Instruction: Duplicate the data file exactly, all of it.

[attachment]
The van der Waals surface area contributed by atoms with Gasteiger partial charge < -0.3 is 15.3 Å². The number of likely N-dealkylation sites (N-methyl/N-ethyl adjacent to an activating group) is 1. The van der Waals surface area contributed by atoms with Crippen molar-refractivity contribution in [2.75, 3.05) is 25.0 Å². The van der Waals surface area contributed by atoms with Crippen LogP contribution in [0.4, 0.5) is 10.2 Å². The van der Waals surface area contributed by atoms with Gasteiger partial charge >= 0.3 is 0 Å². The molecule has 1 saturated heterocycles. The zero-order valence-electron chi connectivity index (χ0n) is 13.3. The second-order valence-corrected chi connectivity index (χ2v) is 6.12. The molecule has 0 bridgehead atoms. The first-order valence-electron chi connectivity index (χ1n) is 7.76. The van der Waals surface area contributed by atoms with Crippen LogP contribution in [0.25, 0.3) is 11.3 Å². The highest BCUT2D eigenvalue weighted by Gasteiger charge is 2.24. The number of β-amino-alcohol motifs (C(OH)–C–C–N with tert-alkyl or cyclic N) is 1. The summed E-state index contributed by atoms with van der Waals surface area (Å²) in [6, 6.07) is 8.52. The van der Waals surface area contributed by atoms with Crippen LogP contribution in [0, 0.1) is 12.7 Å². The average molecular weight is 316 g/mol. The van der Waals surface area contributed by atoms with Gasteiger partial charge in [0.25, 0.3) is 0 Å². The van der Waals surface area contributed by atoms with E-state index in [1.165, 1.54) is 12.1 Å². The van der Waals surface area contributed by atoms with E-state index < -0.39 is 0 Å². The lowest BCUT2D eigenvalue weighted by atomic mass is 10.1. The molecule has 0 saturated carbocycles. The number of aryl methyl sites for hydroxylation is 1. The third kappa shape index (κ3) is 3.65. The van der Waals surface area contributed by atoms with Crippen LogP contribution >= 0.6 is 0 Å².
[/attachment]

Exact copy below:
The van der Waals surface area contributed by atoms with Gasteiger partial charge < -0.3 is 15.3 Å². The number of likely N-dealkylation sites (N-methyl/N-ethyl adjacent to an activating group) is 1. The van der Waals surface area contributed by atoms with Crippen molar-refractivity contribution in [2.75, 3.05) is 25.0 Å². The van der Waals surface area contributed by atoms with Crippen LogP contribution in [0.4, 0.5) is 10.2 Å². The van der Waals surface area contributed by atoms with Gasteiger partial charge >= 0.3 is 0 Å². The molecule has 1 saturated heterocycles. The zero-order valence-electron chi connectivity index (χ0n) is 13.3. The second-order valence-corrected chi connectivity index (χ2v) is 6.12. The molecule has 0 bridgehead atoms. The first-order valence-electron chi connectivity index (χ1n) is 7.76. The van der Waals surface area contributed by atoms with Crippen LogP contribution in [0.25, 0.3) is 11.3 Å². The highest BCUT2D eigenvalue weighted by Gasteiger charge is 2.24. The number of β-amino-alcohol motifs (C(OH)–C–C–N with tert-alkyl or cyclic N) is 1. The summed E-state index contributed by atoms with van der Waals surface area (Å²) in [6, 6.07) is 8.52. The van der Waals surface area contributed by atoms with Crippen LogP contribution in [0, 0.1) is 12.7 Å². The average molecular weight is 316 g/mol. The van der Waals surface area contributed by atoms with Gasteiger partial charge in [0.25, 0.3) is 0 Å². The van der Waals surface area contributed by atoms with E-state index in [1.165, 1.54) is 12.1 Å². The van der Waals surface area contributed by atoms with E-state index < -0.39 is 0 Å². The lowest BCUT2D eigenvalue weighted by atomic mass is 10.1. The molecule has 0 saturated carbocycles. The number of aryl methyl sites for hydroxylation is 1. The third kappa shape index (κ3) is 3.65. The van der Waals surface area contributed by atoms with Crippen LogP contribution >= 0.6 is 0 Å².